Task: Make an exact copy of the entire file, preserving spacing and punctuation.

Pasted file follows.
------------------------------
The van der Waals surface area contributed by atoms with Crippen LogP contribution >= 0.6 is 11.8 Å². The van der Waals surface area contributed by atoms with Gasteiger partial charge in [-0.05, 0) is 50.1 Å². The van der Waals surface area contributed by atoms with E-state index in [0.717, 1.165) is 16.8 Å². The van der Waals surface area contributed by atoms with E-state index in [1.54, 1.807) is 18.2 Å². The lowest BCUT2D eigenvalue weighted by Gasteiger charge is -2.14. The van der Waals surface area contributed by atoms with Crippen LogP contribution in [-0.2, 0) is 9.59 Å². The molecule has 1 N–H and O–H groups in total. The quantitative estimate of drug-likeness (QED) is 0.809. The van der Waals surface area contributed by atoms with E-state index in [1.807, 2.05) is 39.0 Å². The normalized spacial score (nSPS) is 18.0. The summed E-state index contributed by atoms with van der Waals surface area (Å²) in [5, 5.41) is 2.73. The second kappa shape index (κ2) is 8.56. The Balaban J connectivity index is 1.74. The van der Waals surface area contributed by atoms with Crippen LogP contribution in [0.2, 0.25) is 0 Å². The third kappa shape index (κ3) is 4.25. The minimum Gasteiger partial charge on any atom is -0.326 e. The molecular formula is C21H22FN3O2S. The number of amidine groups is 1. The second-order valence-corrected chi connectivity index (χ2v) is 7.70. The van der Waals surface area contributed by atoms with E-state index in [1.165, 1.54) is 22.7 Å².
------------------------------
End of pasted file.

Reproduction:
The van der Waals surface area contributed by atoms with Crippen LogP contribution >= 0.6 is 11.8 Å². The van der Waals surface area contributed by atoms with Gasteiger partial charge in [-0.05, 0) is 50.1 Å². The van der Waals surface area contributed by atoms with E-state index in [0.717, 1.165) is 16.8 Å². The van der Waals surface area contributed by atoms with E-state index in [1.54, 1.807) is 18.2 Å². The lowest BCUT2D eigenvalue weighted by Gasteiger charge is -2.14. The van der Waals surface area contributed by atoms with Crippen LogP contribution in [-0.2, 0) is 9.59 Å². The molecule has 1 N–H and O–H groups in total. The quantitative estimate of drug-likeness (QED) is 0.809. The van der Waals surface area contributed by atoms with E-state index in [1.807, 2.05) is 39.0 Å². The normalized spacial score (nSPS) is 18.0. The summed E-state index contributed by atoms with van der Waals surface area (Å²) in [5, 5.41) is 2.73. The second kappa shape index (κ2) is 8.56. The Balaban J connectivity index is 1.74. The van der Waals surface area contributed by atoms with Crippen LogP contribution in [0.2, 0.25) is 0 Å². The third kappa shape index (κ3) is 4.25. The minimum Gasteiger partial charge on any atom is -0.326 e. The molecular formula is C21H22FN3O2S. The number of amidine groups is 1. The second-order valence-corrected chi connectivity index (χ2v) is 7.70. The van der Waals surface area contributed by atoms with E-state index in [1.165, 1.54) is 22.7 Å².